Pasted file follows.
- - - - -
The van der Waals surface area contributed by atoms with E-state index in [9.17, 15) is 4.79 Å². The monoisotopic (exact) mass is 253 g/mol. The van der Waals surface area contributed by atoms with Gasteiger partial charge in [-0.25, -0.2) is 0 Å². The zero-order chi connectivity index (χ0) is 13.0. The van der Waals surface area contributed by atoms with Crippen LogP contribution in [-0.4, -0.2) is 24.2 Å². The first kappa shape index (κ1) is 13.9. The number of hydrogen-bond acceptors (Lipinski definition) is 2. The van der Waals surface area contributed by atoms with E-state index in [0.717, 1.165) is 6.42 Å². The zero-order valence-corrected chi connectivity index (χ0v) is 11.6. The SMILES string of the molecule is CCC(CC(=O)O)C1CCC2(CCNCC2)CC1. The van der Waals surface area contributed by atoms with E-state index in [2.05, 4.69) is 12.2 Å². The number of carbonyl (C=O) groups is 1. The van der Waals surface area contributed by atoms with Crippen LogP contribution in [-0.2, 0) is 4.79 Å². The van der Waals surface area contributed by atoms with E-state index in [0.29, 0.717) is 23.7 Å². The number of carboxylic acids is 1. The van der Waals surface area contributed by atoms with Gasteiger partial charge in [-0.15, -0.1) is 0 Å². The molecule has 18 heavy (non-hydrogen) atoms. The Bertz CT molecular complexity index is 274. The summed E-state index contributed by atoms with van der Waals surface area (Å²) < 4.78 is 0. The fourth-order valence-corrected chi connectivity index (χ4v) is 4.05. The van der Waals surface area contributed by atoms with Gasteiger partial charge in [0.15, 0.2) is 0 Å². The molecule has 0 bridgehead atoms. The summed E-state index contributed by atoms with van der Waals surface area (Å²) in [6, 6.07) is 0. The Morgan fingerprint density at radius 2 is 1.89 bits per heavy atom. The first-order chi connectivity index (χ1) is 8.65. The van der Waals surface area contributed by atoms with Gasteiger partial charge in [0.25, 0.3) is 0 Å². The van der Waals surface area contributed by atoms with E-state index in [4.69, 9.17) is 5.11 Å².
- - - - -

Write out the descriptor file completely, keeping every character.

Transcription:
The van der Waals surface area contributed by atoms with E-state index in [9.17, 15) is 4.79 Å². The monoisotopic (exact) mass is 253 g/mol. The van der Waals surface area contributed by atoms with Gasteiger partial charge in [-0.25, -0.2) is 0 Å². The zero-order chi connectivity index (χ0) is 13.0. The van der Waals surface area contributed by atoms with Crippen LogP contribution in [-0.4, -0.2) is 24.2 Å². The first kappa shape index (κ1) is 13.9. The number of hydrogen-bond acceptors (Lipinski definition) is 2. The van der Waals surface area contributed by atoms with E-state index in [0.717, 1.165) is 6.42 Å². The zero-order valence-corrected chi connectivity index (χ0v) is 11.6. The SMILES string of the molecule is CCC(CC(=O)O)C1CCC2(CCNCC2)CC1. The van der Waals surface area contributed by atoms with E-state index in [2.05, 4.69) is 12.2 Å². The number of carbonyl (C=O) groups is 1. The van der Waals surface area contributed by atoms with Crippen LogP contribution in [-0.2, 0) is 4.79 Å². The van der Waals surface area contributed by atoms with E-state index in [0.29, 0.717) is 23.7 Å². The number of carboxylic acids is 1. The van der Waals surface area contributed by atoms with Gasteiger partial charge in [-0.15, -0.1) is 0 Å². The molecule has 18 heavy (non-hydrogen) atoms. The Bertz CT molecular complexity index is 274. The summed E-state index contributed by atoms with van der Waals surface area (Å²) < 4.78 is 0. The fourth-order valence-corrected chi connectivity index (χ4v) is 4.05. The van der Waals surface area contributed by atoms with Gasteiger partial charge in [0.15, 0.2) is 0 Å². The molecule has 0 bridgehead atoms. The summed E-state index contributed by atoms with van der Waals surface area (Å²) in [6, 6.07) is 0. The Morgan fingerprint density at radius 2 is 1.89 bits per heavy atom. The first-order chi connectivity index (χ1) is 8.65. The van der Waals surface area contributed by atoms with Gasteiger partial charge in [0.25, 0.3) is 0 Å². The van der Waals surface area contributed by atoms with E-state index in [4.69, 9.17) is 5.11 Å².